Wednesday, November 30, 2011

Why I'm Striking

I'm a mainstream maths teacher, and I'm off work today, taking part in the public sector strike on pay and conditions, specifically centred on pensions cuts. I feel that simply taking the day off and staying silent isn't doing my bit, so here is my main reason for taking part:

Teaching, as a job, a career, is a demanding one, if you're going to do it right. Schools need the best candidates with the best backgrounds and the best experience if they're going to get the best out of the students under their care. In this at least, the current government seems to agree with us, even if I don't entirely agree that the 'best' candidates for a teaching role are necessarily the ones with the highest degree classification (as seems to be the feeling from those on high).

Mathematics and science as subjects are currently under-subscribed in terms of teaching staff. This is great news for maths and science teachers as it means that they essentially have their pick of the jobs as many schools are struggling to fill vacancies in these areas. This means, however, that it is even more important that decent candidates with specialisms in these disciplines are attracted into the career. This, too, seems to be agreed by our representatives in government, with many of the initiatives in the link above directed specifically at graduates in the sciences.

Where agreement falls down, however, seems to be in the pay, working conditions and pensions department. Cutting pay*, reducing pension entitlements and increasing workload sends out entirely the wrong message. The message that is being sent out is one that teachers are little more than a drain on society, that we are relatively unimportant, and that the work we do doesn't require half the skills and experience that are suggested by the measures supposedly being introduced to lure top graduates into the profession in the first place.

While there are a number of factors behind my decision to join in with strike action, this is easily the peak of the pile: schools need the best quality candidates to ensure that our society's children get the best from their education, yet society itself is doing its level best on a daily basis to degrade teaching from a legitimate career option to a last-chance desperate grab at a career when all else fails.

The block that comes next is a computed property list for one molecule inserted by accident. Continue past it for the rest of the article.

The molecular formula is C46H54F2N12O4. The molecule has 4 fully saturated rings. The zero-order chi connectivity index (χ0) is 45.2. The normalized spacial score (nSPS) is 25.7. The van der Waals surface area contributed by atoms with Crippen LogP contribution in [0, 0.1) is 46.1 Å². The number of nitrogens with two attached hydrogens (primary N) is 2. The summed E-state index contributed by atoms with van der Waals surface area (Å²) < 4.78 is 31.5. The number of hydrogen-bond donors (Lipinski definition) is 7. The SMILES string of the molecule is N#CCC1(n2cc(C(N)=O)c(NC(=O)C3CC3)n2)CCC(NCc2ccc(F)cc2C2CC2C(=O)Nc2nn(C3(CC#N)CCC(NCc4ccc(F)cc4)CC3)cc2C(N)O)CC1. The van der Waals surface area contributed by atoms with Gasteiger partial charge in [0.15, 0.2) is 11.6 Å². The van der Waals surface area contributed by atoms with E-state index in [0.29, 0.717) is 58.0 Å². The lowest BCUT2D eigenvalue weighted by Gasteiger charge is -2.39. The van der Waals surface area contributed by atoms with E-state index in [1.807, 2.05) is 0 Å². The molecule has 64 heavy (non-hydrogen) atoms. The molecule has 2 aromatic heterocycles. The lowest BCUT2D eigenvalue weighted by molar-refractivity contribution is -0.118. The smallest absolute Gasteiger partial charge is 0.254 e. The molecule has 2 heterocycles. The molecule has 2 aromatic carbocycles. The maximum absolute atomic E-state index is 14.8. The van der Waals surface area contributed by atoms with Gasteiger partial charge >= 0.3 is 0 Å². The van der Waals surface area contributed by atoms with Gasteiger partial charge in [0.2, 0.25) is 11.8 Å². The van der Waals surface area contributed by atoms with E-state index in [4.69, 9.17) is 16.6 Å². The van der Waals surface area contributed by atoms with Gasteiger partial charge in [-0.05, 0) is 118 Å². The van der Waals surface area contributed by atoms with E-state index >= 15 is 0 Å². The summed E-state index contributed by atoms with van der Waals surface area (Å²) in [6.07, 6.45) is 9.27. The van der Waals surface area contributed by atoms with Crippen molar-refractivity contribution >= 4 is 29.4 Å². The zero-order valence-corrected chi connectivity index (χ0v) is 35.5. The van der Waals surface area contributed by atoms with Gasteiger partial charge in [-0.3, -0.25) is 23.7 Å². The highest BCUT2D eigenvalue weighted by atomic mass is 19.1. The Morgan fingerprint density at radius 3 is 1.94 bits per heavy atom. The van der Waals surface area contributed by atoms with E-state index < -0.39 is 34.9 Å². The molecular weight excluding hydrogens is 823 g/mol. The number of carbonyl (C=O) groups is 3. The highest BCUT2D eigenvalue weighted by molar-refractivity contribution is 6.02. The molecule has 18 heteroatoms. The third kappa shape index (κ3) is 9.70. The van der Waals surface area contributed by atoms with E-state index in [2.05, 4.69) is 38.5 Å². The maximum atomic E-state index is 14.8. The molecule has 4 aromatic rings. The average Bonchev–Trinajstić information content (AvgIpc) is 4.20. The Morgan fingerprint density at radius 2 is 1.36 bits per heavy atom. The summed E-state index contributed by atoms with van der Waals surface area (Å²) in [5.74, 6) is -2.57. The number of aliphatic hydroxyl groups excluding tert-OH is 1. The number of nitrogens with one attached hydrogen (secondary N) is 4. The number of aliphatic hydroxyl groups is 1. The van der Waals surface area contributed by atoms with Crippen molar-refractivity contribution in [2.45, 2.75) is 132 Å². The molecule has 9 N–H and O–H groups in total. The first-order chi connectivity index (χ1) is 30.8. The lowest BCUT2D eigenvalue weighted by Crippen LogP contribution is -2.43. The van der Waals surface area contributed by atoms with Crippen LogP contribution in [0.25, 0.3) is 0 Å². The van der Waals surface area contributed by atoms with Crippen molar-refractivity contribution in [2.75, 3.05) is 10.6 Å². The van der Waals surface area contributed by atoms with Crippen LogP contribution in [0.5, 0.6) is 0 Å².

Every time you complain about teachers; their massive holidays, their ludicrously high pay, their ridiculously short working hours, you are pandering to this frankly idiotic misunderstanding of what the career of teaching actually involves. If you are strong in your anti-teacher beliefs, please consider where you have acquired them: if they have come from anywhere other than your own, personal, adult experience, then I would encourage you to get in touch with a mainstream school local to you and try volunteering to teach for just one day. If it really is that easy, and you'd be happy to do the work for the money and benefits that are being offered, then apply for a training course, especially if you have a background in maths or science.

With society's continual and unfounded teacher-bashing, governments find it much easier to take liberties with our pay and conditions, and the whole shebang becomes a self-fulfilling prophecy: you tell us we're rubbish and reduce pay and pensions and increase workload accordingly, so the best current teachers leave and the best new candidates take their skills elsewhere, so the standard drops, so you tell us we're even worse, and the government panders to that, dropping pay, reducing pensions and increasing workload, so more people leave (or never sign up in the first place) and the standard continues to fall.

So yes, that's largely why I'm striking. Apologies for any ranty bits. As always, I'm happy to discuss any sensible comments anybody makes, but I'm likely to either ignore or respond witheringly to any unfounded hyperbole (it's unfortunate that it's so common as to be worth mentioning when entering into a discussion about teaching...) so please, please make sure your comments are appropriate.

P.S: If you're a teacher, please fill in this poll about whether or not you're striking! Your reasons and thoughts either way would be much appreciated, too.

* We've had a pay freeze for the last two years. With inflation still positive, this means that although our pay essentially stays the same (numerically), the value of that number decreases year on year.